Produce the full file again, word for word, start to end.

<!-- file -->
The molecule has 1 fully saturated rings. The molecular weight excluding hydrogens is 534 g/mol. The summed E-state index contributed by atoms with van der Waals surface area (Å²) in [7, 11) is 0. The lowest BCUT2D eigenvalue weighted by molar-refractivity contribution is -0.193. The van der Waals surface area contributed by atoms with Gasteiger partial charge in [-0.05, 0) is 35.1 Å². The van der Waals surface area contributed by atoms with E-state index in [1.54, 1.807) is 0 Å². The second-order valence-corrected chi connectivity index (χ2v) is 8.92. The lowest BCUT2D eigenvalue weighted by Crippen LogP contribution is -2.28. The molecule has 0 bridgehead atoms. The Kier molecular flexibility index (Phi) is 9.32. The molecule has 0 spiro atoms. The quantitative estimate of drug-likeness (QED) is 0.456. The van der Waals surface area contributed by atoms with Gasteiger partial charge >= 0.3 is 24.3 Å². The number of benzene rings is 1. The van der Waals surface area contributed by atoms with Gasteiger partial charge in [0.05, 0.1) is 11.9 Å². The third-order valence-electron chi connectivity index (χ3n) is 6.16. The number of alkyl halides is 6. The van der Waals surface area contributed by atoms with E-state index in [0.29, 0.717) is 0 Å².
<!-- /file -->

The molecule has 1 fully saturated rings. The molecular weight excluding hydrogens is 534 g/mol. The summed E-state index contributed by atoms with van der Waals surface area (Å²) in [7, 11) is 0. The lowest BCUT2D eigenvalue weighted by molar-refractivity contribution is -0.193. The van der Waals surface area contributed by atoms with Gasteiger partial charge in [-0.05, 0) is 35.1 Å². The van der Waals surface area contributed by atoms with E-state index in [1.54, 1.807) is 0 Å². The second-order valence-corrected chi connectivity index (χ2v) is 8.92. The lowest BCUT2D eigenvalue weighted by Crippen LogP contribution is -2.28. The molecule has 0 bridgehead atoms. The Kier molecular flexibility index (Phi) is 9.32. The molecule has 0 spiro atoms. The quantitative estimate of drug-likeness (QED) is 0.456. The van der Waals surface area contributed by atoms with Gasteiger partial charge >= 0.3 is 24.3 Å². The number of benzene rings is 1. The van der Waals surface area contributed by atoms with Gasteiger partial charge in [0.05, 0.1) is 11.9 Å². The third-order valence-electron chi connectivity index (χ3n) is 6.16. The number of alkyl halides is 6. The van der Waals surface area contributed by atoms with E-state index in [0.29, 0.717) is 0 Å².